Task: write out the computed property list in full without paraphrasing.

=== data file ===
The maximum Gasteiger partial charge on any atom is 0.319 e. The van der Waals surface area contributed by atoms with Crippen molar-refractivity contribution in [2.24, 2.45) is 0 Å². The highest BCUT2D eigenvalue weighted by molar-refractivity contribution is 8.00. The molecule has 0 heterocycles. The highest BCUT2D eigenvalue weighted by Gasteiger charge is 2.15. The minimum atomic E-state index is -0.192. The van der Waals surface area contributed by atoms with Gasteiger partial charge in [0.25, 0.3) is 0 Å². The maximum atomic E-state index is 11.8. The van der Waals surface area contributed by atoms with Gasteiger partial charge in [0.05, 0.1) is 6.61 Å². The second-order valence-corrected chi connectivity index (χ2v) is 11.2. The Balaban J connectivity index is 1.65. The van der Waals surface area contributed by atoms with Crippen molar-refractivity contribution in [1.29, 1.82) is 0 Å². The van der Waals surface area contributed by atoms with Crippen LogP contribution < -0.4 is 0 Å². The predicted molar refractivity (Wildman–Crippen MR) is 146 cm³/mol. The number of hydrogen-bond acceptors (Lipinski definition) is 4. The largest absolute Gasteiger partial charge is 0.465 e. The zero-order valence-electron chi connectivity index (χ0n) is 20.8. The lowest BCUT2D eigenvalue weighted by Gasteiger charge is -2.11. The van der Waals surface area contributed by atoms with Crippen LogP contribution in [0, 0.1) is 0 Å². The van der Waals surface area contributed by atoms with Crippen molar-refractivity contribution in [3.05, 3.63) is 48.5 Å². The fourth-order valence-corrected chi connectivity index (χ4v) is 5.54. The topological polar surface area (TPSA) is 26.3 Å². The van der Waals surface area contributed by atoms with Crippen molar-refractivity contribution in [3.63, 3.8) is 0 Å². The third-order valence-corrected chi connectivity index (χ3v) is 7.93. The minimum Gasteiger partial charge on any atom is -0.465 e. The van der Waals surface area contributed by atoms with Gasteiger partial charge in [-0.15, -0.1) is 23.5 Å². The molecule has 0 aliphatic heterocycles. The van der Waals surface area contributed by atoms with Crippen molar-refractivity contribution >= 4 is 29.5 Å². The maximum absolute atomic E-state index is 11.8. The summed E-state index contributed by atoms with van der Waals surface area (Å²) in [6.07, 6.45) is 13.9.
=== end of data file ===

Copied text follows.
The maximum Gasteiger partial charge on any atom is 0.319 e. The van der Waals surface area contributed by atoms with Crippen molar-refractivity contribution in [2.24, 2.45) is 0 Å². The highest BCUT2D eigenvalue weighted by molar-refractivity contribution is 8.00. The molecule has 0 heterocycles. The highest BCUT2D eigenvalue weighted by Gasteiger charge is 2.15. The minimum atomic E-state index is -0.192. The van der Waals surface area contributed by atoms with Gasteiger partial charge in [0.25, 0.3) is 0 Å². The maximum atomic E-state index is 11.8. The van der Waals surface area contributed by atoms with Gasteiger partial charge in [0.05, 0.1) is 6.61 Å². The second-order valence-corrected chi connectivity index (χ2v) is 11.2. The Balaban J connectivity index is 1.65. The van der Waals surface area contributed by atoms with Crippen molar-refractivity contribution in [1.29, 1.82) is 0 Å². The van der Waals surface area contributed by atoms with Crippen LogP contribution < -0.4 is 0 Å². The predicted molar refractivity (Wildman–Crippen MR) is 146 cm³/mol. The number of hydrogen-bond acceptors (Lipinski definition) is 4. The largest absolute Gasteiger partial charge is 0.465 e. The zero-order valence-electron chi connectivity index (χ0n) is 20.8. The lowest BCUT2D eigenvalue weighted by Gasteiger charge is -2.11. The van der Waals surface area contributed by atoms with Crippen LogP contribution in [0, 0.1) is 0 Å². The van der Waals surface area contributed by atoms with Crippen molar-refractivity contribution in [3.05, 3.63) is 48.5 Å². The fourth-order valence-corrected chi connectivity index (χ4v) is 5.54. The topological polar surface area (TPSA) is 26.3 Å². The van der Waals surface area contributed by atoms with Crippen molar-refractivity contribution in [3.63, 3.8) is 0 Å². The third-order valence-corrected chi connectivity index (χ3v) is 7.93. The minimum Gasteiger partial charge on any atom is -0.465 e. The van der Waals surface area contributed by atoms with Gasteiger partial charge in [-0.15, -0.1) is 23.5 Å². The molecule has 0 aliphatic heterocycles. The van der Waals surface area contributed by atoms with Crippen molar-refractivity contribution >= 4 is 29.5 Å². The maximum absolute atomic E-state index is 11.8. The summed E-state index contributed by atoms with van der Waals surface area (Å²) in [6.07, 6.45) is 13.9.